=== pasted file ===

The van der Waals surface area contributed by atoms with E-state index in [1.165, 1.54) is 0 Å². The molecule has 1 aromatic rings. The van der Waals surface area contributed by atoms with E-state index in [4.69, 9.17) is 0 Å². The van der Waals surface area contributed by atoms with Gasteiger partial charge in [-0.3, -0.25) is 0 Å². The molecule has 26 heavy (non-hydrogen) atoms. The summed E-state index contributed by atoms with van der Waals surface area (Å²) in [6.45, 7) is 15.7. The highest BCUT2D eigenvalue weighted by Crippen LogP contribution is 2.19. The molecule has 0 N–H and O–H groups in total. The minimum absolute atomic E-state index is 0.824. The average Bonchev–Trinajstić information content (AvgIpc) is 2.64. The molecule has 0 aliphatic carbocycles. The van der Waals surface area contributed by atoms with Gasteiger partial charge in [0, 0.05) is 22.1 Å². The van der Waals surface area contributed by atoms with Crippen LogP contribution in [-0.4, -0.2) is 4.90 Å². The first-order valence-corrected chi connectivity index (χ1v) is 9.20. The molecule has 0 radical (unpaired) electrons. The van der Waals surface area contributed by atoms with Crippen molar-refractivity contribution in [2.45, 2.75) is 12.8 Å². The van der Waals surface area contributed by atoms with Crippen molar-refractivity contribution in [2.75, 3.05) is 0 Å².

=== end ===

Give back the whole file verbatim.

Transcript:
The van der Waals surface area contributed by atoms with E-state index in [1.165, 1.54) is 0 Å². The molecule has 1 aromatic rings. The van der Waals surface area contributed by atoms with E-state index in [4.69, 9.17) is 0 Å². The van der Waals surface area contributed by atoms with Gasteiger partial charge in [-0.3, -0.25) is 0 Å². The molecule has 26 heavy (non-hydrogen) atoms. The summed E-state index contributed by atoms with van der Waals surface area (Å²) in [6.45, 7) is 15.7. The highest BCUT2D eigenvalue weighted by Crippen LogP contribution is 2.19. The molecule has 0 N–H and O–H groups in total. The minimum absolute atomic E-state index is 0.824. The average Bonchev–Trinajstić information content (AvgIpc) is 2.64. The molecule has 0 aliphatic carbocycles. The van der Waals surface area contributed by atoms with Gasteiger partial charge in [0, 0.05) is 22.1 Å². The van der Waals surface area contributed by atoms with Crippen LogP contribution in [-0.4, -0.2) is 4.90 Å². The first-order valence-corrected chi connectivity index (χ1v) is 9.20. The molecule has 0 radical (unpaired) electrons. The van der Waals surface area contributed by atoms with Crippen molar-refractivity contribution in [2.45, 2.75) is 12.8 Å². The van der Waals surface area contributed by atoms with Crippen molar-refractivity contribution in [2.75, 3.05) is 0 Å².